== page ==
Oh yes, I have the unfortunate luck of being a Christmas Baby. I wasn’t born near Christmas, or the day before or the day after. No, no… I was born ON Christmas day. What really sucks is that I was actually two weeks late so I could’ve been born with a nice little cushion between me and that fateful day, but no. I guess, even then, I loved Christmas so much that I hung on until that day.

Yes, I love Christmas. I love the Solstice and Yuletide and everything it’s supposed to be about. No, I’m not going to get into the religious aspects versus the commercialism, don’t worry. I just love giving presents, the anticipation, the thought and even the kindness most of us remember to keep in mind as we go about our day to day lives during this time. I pull out our decorations the day after Thanksgiving and put up our tree and start making homemade presents and try to make the holiday last as long as possible.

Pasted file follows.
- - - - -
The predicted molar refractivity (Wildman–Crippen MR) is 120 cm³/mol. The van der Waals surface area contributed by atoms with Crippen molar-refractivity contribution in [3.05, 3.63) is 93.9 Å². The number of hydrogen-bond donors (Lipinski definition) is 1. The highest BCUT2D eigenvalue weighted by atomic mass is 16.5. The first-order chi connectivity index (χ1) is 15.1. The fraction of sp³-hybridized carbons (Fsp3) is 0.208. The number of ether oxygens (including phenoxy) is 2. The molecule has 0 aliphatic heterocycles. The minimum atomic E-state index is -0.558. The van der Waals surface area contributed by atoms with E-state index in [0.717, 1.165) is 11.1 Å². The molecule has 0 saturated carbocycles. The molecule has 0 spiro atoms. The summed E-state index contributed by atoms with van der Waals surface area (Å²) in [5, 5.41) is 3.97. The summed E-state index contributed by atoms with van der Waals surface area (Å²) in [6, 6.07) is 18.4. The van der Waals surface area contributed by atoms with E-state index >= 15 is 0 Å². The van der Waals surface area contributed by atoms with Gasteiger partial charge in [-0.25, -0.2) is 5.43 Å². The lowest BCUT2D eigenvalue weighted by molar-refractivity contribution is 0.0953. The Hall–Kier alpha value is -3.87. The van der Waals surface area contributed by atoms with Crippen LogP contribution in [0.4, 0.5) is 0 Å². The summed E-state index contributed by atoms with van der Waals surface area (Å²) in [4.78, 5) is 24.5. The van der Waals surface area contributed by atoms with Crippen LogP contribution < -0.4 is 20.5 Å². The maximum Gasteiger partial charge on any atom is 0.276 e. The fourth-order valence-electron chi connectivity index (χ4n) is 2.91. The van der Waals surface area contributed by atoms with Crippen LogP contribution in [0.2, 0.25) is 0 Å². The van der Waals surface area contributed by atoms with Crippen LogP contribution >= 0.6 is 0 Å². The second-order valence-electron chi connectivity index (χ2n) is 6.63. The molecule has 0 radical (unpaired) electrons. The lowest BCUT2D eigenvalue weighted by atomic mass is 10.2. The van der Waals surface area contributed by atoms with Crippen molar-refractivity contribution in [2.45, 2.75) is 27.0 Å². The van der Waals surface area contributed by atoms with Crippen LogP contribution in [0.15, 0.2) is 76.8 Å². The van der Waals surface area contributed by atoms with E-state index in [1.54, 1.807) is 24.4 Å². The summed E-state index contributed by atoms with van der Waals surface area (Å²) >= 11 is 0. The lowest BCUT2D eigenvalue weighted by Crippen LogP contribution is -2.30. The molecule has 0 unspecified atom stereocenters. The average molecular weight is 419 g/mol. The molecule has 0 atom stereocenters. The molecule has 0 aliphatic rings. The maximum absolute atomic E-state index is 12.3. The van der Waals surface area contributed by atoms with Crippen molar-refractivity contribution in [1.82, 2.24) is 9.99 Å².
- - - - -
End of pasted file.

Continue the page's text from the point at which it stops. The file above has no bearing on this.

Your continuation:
But I kind of hate having my birthday on this awesome holiday. Let me explain why so, if you happen to have any friends or family who have this craptastic birthday too, you can have some sympathy for them.

Now, it has nothing to do with being the kid who never gets to have their mother bring in cupcakes for the whole class to pause and celebrate with you in grade school. No, because every kid born during the summer months has that issue too. But you are the kid that doesn’t really get to have a birthday party because so many of your friends are out of town or parents are too busy to bring them by. But that’s okay; you get over that as you get older.